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    I poured some sensitised colour tissue about 10 days ago but it is in the deep freeze as I have had visitors until this morning. I also mixed up some dichromated albumen and coated a sheet about a week ago. I had not seen Tod Ganglers video at the time and it was not a success. So I will have another go today and may make a test print on yupo. I have made some prints with a green tissue mixed with C and Y paint pigment, and also with prussian blue watercolour paint. You can do a lot with just one coloured tissue and tinted sizing. When printing with a coloured tissue, its the saturation of the colour that changes in the print, not brightness as with black tissue. Even working with 1 colour your tissue does not have to be opaque, so exposure times are short (+- 1/3 of a black exposre time for green anyway) and relief is psyco. Tinting your black tissue really lifts the look of your prints to something that cant be replicated using any other process. Colour is fun, the hard work is still to come.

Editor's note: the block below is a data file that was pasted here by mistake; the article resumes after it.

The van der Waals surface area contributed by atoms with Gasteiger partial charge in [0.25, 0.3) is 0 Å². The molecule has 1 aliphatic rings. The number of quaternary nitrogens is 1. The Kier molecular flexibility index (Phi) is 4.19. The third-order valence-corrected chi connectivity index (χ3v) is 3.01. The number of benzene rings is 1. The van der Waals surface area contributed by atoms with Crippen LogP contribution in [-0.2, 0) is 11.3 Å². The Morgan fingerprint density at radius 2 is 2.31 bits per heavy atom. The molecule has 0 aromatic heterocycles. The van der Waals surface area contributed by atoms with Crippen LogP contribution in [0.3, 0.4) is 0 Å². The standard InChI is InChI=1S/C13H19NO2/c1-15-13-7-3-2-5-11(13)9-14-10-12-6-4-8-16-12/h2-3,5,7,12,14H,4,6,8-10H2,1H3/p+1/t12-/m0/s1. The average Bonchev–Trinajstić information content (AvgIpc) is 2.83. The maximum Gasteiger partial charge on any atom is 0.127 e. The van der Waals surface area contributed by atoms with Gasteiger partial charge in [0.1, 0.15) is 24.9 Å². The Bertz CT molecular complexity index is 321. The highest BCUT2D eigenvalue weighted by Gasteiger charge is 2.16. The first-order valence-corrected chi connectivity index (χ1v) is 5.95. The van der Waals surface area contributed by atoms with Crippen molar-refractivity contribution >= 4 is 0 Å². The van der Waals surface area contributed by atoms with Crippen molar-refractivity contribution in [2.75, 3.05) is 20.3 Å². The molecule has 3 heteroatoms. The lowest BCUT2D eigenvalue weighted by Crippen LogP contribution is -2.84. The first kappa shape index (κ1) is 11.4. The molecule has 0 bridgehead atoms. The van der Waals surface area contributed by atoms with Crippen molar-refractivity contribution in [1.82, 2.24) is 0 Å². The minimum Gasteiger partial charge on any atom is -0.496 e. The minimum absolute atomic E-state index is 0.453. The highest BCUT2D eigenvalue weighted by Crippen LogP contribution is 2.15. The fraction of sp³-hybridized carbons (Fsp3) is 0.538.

10. #70

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    has anyone tried the Speedball Diazo Sensitizer?
    it is available seperately, without the emulsion - for about $/€6 for 2 oz.
    MSDS:
    http://www.speedballart.com/cms_wfc/uploads/35.pdf

    but this might be something completely different than the chemicals discussed in this thread, because the MSDS mentions
    - Polymethylene-p-Diazo Benzene Dye (CAS #71550-45-3)
    - Phosphoric Acid (CAS #7664-38-2)
    as ingredients.
    probably worth a try though...


    did anyone have any luck obtaining the pure chemical or "hardener no.3" so far?
    i just saw this posted on the b&s board: http://www.pjschemicals.com/prodlist.htm
    being a source from europe, this is very interesting to me. but all those chemical names sure are confusing. and all of their chemicals come as a powder. would that be more hazardous to handle than a solution?

    and the "hardener no.3" is mentioned as being a substitute for the dichromates. would this stuff also work with the other colloids, like gum, casein etc.?
    and the stuff stays in the printed image after processing? it does not wash out as the dichromate does? i guess this won't affect the stability of the prints (... hence the ULTRASTABLE name).